Monday, January 05, 2009

New Year, New Doubts about Projects

Now that we're rested and clear-eyed again, we can start the New Year by recalculating the odds for the Philadelphia projects still on the boards. The New York Times ran a story the day after Christmas reporting that $5 billion worth of Big Apple construction has been delayed or cancelled. In Philadelphia, it's been evident for awhile that any project not already in the ground is dead, save perhaps for a couple of well-placed hotels hoping to benefit from the state-funded convention center expansion.

One of the lucky ones seemed to be ARCWheeler's sloping glass hotel tower next to the Boyd Theater. His development plan is deeply thought out and he has identified multiple sources of funding (see earlier post). But word came last week from Howard Haas at the Friends of Boyd that the developer has again decided to postpone the real estate closing for the theater and adjacent parking lot site, this time from January to February. Obtaining financing has got to be tough these days. PlanPhilly has a list of other projects it considers up in the air: Stamper Square, 1600 Vine Street, PhillyLive. Of course, you may want to add a couple of other highly speculative ventures, like the American Commerce Center and the Waldorf-Astoria South to the list.

There are, however, a few projects that may actually gain momentum from the country's deepening economic turmoil and the Obama administration's planned infrastructure investments. When the nation's governors met in Philadelphia recently to discuss priorities, they gave high importance to the Philadelphia Museum of Art's $500 million expansion plan. Alas, the feds wouldn't fund the snazzy new underground galleries, which are being designed by Frank Gehry. But according to museum officials, they might be able tap into the infrastructure pot to redo the art temple's ancient heating, ventilation and wiring systems. They might also be able to build a desperately needed, new loading dock, so they would no longer have to accept art deliveries in the same bays where they put out the trash. Not sexy stuff, but it would make the Gehry galleries more doable.


Anonymous Carlos said...

Why does Philadelphia spend so much money for unassuming buildings? The Kimmel Center on the outside (except for the glass roof) looks like a suburban high school. And to spend $500 million for underground galleries at the Art Museum does't make sense. Use the money for a spectacular landmark building at another nearby site.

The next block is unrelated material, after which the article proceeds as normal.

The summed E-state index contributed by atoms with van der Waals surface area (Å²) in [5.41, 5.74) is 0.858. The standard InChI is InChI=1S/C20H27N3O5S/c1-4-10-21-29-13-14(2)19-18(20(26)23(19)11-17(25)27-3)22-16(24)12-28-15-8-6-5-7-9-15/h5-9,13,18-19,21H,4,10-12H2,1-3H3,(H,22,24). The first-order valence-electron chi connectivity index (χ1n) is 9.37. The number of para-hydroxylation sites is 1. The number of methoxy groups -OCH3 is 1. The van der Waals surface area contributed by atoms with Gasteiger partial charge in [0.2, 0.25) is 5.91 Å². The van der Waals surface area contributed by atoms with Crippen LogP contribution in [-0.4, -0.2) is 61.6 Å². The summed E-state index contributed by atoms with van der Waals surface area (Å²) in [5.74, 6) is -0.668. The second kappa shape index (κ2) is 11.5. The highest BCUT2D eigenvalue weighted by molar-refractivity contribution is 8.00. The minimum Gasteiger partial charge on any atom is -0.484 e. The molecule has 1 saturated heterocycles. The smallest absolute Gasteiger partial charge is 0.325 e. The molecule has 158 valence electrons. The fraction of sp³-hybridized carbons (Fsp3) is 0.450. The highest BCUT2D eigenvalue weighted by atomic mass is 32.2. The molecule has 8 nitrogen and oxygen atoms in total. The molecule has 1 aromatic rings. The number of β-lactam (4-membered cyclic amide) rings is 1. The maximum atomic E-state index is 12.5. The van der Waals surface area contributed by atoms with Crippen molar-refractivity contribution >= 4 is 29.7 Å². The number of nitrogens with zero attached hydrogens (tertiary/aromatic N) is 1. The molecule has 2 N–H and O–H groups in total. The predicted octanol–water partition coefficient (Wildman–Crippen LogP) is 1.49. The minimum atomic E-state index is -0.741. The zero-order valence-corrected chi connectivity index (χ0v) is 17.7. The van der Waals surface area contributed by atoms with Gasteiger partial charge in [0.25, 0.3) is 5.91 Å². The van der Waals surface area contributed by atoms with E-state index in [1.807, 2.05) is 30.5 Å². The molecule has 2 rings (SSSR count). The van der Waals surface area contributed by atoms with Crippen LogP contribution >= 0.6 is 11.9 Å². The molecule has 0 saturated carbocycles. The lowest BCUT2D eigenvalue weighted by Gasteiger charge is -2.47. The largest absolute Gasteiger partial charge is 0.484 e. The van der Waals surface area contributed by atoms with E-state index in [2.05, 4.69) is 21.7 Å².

9:16 PM  
Anonymous Anonymous said...

Why not come right out and say that the American Commerce Center is designed in the shape of a diabetic's lancet and refers in meaning and murderous intent directly to the 975-foot Comcast Tower whose height record it would displace? Why not tell the truth? The six million people who'd have to live with the building deserve no less.

11:27 AM  
Blogger Christopher said...

Are Art deliveries only once a weekly like trash pick up?

7:23 PM  
Anonymous Howard B Haas said...

Friends of the Boyd, Inc. appreciate Inga's ongoing coverage of the Boyd Theatre. We believe that Hal Wheeler will proceed to acquire the historic movie palace, restore it, and combo it with a hotel he will build. Major projects take time...

Friends of the Boyd send out a free Weekly Update email. To receive it, enter your contact information at at our website,

1:53 PM  
Anonymous Anonymous said...

To Richard Bloom - you are an IDIOT ! Shut UP ! you have nothing to say. To Howard B. Hass - you are right to commend Inga but, no project should take so long ! The Boyd should have been preserved and restored long ago, when Sameric owned it.

7:48 PM  
Anonymous Anonymous said...

It seems like the ever increasing cost of building material forces budget cuts that make most new architectural projects look cheap. At the same time, every developer wants to make a statement, so the projects are bigger, grander and higher profile. The result - dull architecture.

3:21 PM  
Anonymous Anonymous said...

I have been wondering why Wheeler's condo project on Rittenhouse Square hasn't topped out yet. Is it the weather or is he out of money on that one too?

8:26 PM  
Anonymous Anonymous said...

It has 'TOPPED OUT" two months ago. Where have you been ? There were several announcements in the papers. Have you even noticed that construction is ongoing, as they are placing the facade and most likely,installing the internal mechanics of the building. As I understand, the building is 65% sold. Not bad for someone running out of money. Why is no-one addressing the the actual blog posting ?

7:21 PM  

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